As far as No Child Left Behind, to what degree is that an unfunded mandate? I believe the problem could reside equally with the unfunded mandate part of the equation as with the increased number of ex-preemies---we must remember the accepted data is 12.8% of all births are preemies!In other words, another one of those pesky multi-factorial problems.

CAK (Chris and Vic)

12:05 AM  
Anonymous Anonymous said...

I believe Africa has a far larger problem than that in AIDS. Not only are the children infected at birth affected, but many children lose one or both parents to the disease and are left with no other family members to care for them.

Access to medical care in general is poor. Access to nutritionally adequete food is also a problem, and many children die because of it yearly.
I had read about these problems in magazines before, but it seemed vague and clouded- too far from my version of reality for me to understand as constituting the existence of anyone in those circumstances. Then, in due course of reading a select few medical blogs (due to a chronic health problem and a fascination with medicine) I came across the journal of a young lady doing volunteer work as a midwife in Malawi.
I invite you to read some of her blog. http://babycatching.blogspot.com/
Hardly a post leaves me unshaken, and it makes me feel determined to find my way of doing good and contributing to the true elimination of extreme poverty.

1:22 AM  
Anonymous Anonymous said...

This is getting crazy. Who are you railing against here? The docs? The parents? We are unsure of my 28 weeker's future at this point, but so far so good at age 2. Are you trying to tell me I made the wrong choice and should have had them withdraw all treatment? He was on a vent for a few weeks, but otherwise an uneventful NICU stay. I just don't get it. I understand you fighting for parental choice, but the perception on the part of myself as a parent is that you somehow feel I have done the wrong thing. You don't know me and you don't know my child.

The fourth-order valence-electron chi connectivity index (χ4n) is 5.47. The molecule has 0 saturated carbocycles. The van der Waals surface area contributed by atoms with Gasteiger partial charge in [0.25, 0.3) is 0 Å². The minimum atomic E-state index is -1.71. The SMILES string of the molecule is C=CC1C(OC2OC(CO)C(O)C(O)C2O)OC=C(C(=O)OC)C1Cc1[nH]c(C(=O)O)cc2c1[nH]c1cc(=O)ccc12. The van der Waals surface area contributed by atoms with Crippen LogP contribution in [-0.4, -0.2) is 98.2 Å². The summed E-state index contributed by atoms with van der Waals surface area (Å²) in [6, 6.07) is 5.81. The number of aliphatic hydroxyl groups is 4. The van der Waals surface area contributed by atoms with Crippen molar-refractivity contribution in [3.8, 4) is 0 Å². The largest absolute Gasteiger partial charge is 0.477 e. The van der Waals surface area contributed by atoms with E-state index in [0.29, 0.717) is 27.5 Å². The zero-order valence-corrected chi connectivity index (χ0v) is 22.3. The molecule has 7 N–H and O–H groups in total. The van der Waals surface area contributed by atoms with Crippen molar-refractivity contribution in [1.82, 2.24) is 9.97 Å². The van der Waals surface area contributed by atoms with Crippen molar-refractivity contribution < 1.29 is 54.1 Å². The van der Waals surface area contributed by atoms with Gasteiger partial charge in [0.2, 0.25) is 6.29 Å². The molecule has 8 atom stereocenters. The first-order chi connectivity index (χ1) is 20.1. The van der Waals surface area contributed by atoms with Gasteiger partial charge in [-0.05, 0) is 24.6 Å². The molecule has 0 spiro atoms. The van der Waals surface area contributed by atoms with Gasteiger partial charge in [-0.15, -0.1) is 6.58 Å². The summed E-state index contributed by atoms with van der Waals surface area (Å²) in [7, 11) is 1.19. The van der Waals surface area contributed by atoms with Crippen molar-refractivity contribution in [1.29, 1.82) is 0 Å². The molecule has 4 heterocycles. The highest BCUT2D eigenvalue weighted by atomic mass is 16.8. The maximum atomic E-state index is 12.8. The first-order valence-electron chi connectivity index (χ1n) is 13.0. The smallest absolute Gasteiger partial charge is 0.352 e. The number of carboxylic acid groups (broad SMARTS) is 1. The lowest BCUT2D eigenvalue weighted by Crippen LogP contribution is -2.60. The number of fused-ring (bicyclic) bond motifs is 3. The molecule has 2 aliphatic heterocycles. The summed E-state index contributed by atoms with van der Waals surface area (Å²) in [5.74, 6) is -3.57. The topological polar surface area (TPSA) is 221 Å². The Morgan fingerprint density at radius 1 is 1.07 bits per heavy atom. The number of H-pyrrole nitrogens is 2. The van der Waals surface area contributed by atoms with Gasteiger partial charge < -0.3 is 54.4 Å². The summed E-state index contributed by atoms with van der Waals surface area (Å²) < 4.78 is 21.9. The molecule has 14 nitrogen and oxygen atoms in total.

1:37 AM  
Anonymous Claire said...

Oh, dear, this thread is being hi-jacked by all us furious people from the previous one! I think, however, that to your observation Life isn't fair, I would like to add another one: There are no certainties. (Well, yes, I suppose I have to exclude death and taxes) These are the two mantras or convictions that have served me pretty well. I am fairly new to this kind of exchange, and uncertain about it. Its nature leads to the knee-jerk responses of conversation, not the considered response of an essay or report. Words are powerful and may be unconsidered. As the mother of a premature baby born before, and without the benefit of, the advances of the last few years, I had innocently (and on the whole I think correctly) believed that pushing back the date of viability was a good thing. Babies have always been born on the wrong side of that line. I had no idea that the ability to keep these babies alive was seen as "forced resuscitation". On the whole, my heart bleeds for people - all of them - caught up in this dilemma. As I have made clear, I have some problems with the way the same statistics can be used to back up diametrically opposed arguments, and, as you make clear in this post, the slipperiness of ethical points. Good decisions can be made for bad reasons, and vice versa. One expensive, suffering First World child or 1000 healthy Third World children? If only it was even remotely possibly for decisions to be that rational, then what? Who decides? My own nightmare slippery slope is that only "perfect" children are seen as having a right to live. Who would want to draw that line?

3:11 AM  
Anonymous Anonymous said...

It is good to have advances in caring for preemies,.. but I think women (myself included) need to accept that sometimes you can bear a living baby that might be better off not continuing to live.
I was born premature in 1981. My birth consisted on an emergency c-section due to an unstoppable, and swiftly advancing, labor. I wasn't breathing. I was airlifted to another hospital where I was in NICU for several weeks before discharge.
I didn't start speaking on time. I went to speech therapy from the time I spoke my first word through first grade. I was hospitalized several times while young (ages 2-7) for respiratory infections that raged out of control. At age 18, I was hospitalized for three weeks with pneumonia, despite meds for my lungs that I take on a preventative basis, and discharged on an oxygen machine (which I was on for several more weeks).
I take 3 medicines everyday to manage my asthma, 1 for my allergies. There are more meds that I take on an 'as needed' basis such as albuterol.
If I didn't have health insurance my monthly bill at the pharmacy would be quite intolerable.